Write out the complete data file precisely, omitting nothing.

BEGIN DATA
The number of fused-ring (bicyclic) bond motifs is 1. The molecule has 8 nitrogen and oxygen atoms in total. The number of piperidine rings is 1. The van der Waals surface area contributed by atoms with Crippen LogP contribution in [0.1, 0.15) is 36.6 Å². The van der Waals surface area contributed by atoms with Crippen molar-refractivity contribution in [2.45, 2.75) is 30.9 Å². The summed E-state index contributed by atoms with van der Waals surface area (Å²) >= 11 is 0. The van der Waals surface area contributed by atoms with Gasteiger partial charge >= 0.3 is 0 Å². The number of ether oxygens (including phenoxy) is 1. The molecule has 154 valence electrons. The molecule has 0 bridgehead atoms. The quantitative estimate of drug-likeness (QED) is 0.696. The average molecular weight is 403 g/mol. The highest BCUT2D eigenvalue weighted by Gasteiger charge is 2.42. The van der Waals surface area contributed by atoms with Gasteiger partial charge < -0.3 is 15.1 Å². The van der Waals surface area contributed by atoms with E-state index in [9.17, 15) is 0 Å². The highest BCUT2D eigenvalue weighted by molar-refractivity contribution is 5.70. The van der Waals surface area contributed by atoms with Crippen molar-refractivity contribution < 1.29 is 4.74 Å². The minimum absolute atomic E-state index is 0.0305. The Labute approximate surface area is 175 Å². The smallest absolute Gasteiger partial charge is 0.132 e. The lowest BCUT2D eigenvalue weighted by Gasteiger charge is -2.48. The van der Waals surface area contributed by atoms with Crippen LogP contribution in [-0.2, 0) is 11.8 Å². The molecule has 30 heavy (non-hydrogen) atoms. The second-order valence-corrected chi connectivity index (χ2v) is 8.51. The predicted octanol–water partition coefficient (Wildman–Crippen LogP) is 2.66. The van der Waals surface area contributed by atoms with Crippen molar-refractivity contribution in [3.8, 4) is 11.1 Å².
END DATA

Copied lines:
The number of fused-ring (bicyclic) bond motifs is 1. The molecule has 8 nitrogen and oxygen atoms in total. The number of piperidine rings is 1. The van der Waals surface area contributed by atoms with Crippen LogP contribution in [0.1, 0.15) is 36.6 Å². The van der Waals surface area contributed by atoms with Crippen molar-refractivity contribution in [2.45, 2.75) is 30.9 Å². The summed E-state index contributed by atoms with van der Waals surface area (Å²) >= 11 is 0. The van der Waals surface area contributed by atoms with Gasteiger partial charge >= 0.3 is 0 Å². The number of ether oxygens (including phenoxy) is 1. The molecule has 154 valence electrons. The molecule has 0 bridgehead atoms. The quantitative estimate of drug-likeness (QED) is 0.696. The average molecular weight is 403 g/mol. The highest BCUT2D eigenvalue weighted by Gasteiger charge is 2.42. The van der Waals surface area contributed by atoms with Gasteiger partial charge < -0.3 is 15.1 Å². The van der Waals surface area contributed by atoms with E-state index in [9.17, 15) is 0 Å². The highest BCUT2D eigenvalue weighted by molar-refractivity contribution is 5.70. The van der Waals surface area contributed by atoms with Crippen molar-refractivity contribution < 1.29 is 4.74 Å². The minimum absolute atomic E-state index is 0.0305. The Labute approximate surface area is 175 Å². The smallest absolute Gasteiger partial charge is 0.132 e. The lowest BCUT2D eigenvalue weighted by Gasteiger charge is -2.48. The van der Waals surface area contributed by atoms with Crippen LogP contribution in [-0.2, 0) is 11.8 Å². The molecule has 30 heavy (non-hydrogen) atoms. The second-order valence-corrected chi connectivity index (χ2v) is 8.51. The predicted octanol–water partition coefficient (Wildman–Crippen LogP) is 2.66. The van der Waals surface area contributed by atoms with Crippen molar-refractivity contribution in [3.8, 4) is 11.1 Å².